Thora Alice Cole - 8 September 1912 – 2 May 2013

Seven months ago, I stood in front of most of you – with Nanny to my left – and told you all about her 100 years.
The trouble with living for 100 years is that people start to think that you will go on forever.
On Sunday April 21, Nanny had a severe stroke following a fall that left her totally debilitated. For eleven days we watched her hold onto life – she held our hands, she smiled and she tried to speak. She knew we were all there and we were grateful to have the chance.
But 100 years of life leaves you with few resources to draw on at such times, and Nanny passed away in the early hours of Thursday 2 May with Mum at her side.
She was small and she asked very little of us but there is a very big Nanny-shaped hole in our lives.
She always smiled, she was so happy to see family and friends, she hardly moaned – despite her recent ailments – and she didn’t judge. Her three great grandchildren were a source of much happiness to her but she loved all her family and was proud of everyone’s achievements.
She used to say that if we were OK, then she was OK.
She left Mum an envelope with a few instructions for today – most of which we have got right.
She left the story of her life in that envelope and I would like to read her words today.

“I was born on a farm. I was brought up with a Nanny who taught me to love all the animals and wild flowers. I had two older sisters. I always felt the odd one out so I learned to enjoy my own company. I loved to roam the fields and talk to the animals.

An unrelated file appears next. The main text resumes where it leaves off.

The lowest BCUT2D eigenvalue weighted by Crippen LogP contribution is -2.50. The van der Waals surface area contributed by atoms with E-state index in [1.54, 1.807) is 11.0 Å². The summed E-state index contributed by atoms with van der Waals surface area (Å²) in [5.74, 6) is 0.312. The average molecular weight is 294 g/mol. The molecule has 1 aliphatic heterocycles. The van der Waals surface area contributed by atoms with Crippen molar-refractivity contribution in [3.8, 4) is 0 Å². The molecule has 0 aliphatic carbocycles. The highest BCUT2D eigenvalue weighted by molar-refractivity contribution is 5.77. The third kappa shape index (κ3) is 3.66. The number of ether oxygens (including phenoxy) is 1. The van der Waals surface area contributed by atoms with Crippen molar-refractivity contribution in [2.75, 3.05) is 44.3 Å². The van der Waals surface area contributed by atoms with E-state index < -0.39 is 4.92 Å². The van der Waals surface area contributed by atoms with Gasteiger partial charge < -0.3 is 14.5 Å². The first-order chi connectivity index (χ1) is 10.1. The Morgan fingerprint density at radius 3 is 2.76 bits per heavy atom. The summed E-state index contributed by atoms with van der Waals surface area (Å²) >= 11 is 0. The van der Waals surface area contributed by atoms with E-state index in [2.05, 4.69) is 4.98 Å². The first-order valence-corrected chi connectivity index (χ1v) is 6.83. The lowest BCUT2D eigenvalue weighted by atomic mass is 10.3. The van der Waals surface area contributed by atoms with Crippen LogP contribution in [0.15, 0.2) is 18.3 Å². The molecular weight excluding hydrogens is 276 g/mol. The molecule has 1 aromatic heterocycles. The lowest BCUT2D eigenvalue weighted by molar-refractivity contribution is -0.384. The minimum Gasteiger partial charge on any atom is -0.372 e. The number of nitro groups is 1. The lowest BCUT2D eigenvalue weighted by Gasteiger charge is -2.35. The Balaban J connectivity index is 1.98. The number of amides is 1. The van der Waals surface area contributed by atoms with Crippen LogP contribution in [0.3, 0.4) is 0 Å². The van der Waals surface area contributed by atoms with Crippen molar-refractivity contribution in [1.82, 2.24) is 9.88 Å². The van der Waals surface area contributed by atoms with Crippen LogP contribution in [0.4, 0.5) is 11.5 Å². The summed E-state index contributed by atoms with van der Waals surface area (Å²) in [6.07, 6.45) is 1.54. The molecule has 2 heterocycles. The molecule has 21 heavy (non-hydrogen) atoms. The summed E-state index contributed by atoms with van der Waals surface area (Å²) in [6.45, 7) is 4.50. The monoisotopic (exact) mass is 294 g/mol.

"I went to a village school, but left at fourteen to rear chicken, ducks and turkeys.
At the age of sixteen I took over the dairy. I made the butter that was sold at the door and shops, attended to milk and eggs.

"At the age of eighteen I was tired of working at home so enrolled as a student nurse. I specialised in Tuberculosis and psychiatric care. At the age of twenty two I had passed my exams. I became state enrolled and registered RMPA (the Royal Medical Physiology Association). I became a Charge Nurse.
"I married in 1939 just before the war. My husband was an engineer, building large excavators and drag lines for iron ore in Northampton and Lincolnshire. I looked after two evacuee girls for nine months during the war. After that I travelled with my husband, and registered to do voluntary work. After the war I received a letter from the Queen, and later the Queen Mother, thanking me for my work.
"After the war we settled back in our own home in Ipswich, we were blessed with a beautiful daughter and she produced two lovely grandchildren.
I was borne in Wetheringsett, lived in Ipswich and Felixstowe, later near Hadleigh, Suffolk, on a smallholding with animals – horses, sheep, goats and chickens. I have travelled in many countries including Australia and Africa.
"My hobbies were riding mopeds and gardening. We moved to Frinton to retire in 1989”.


Popular Posts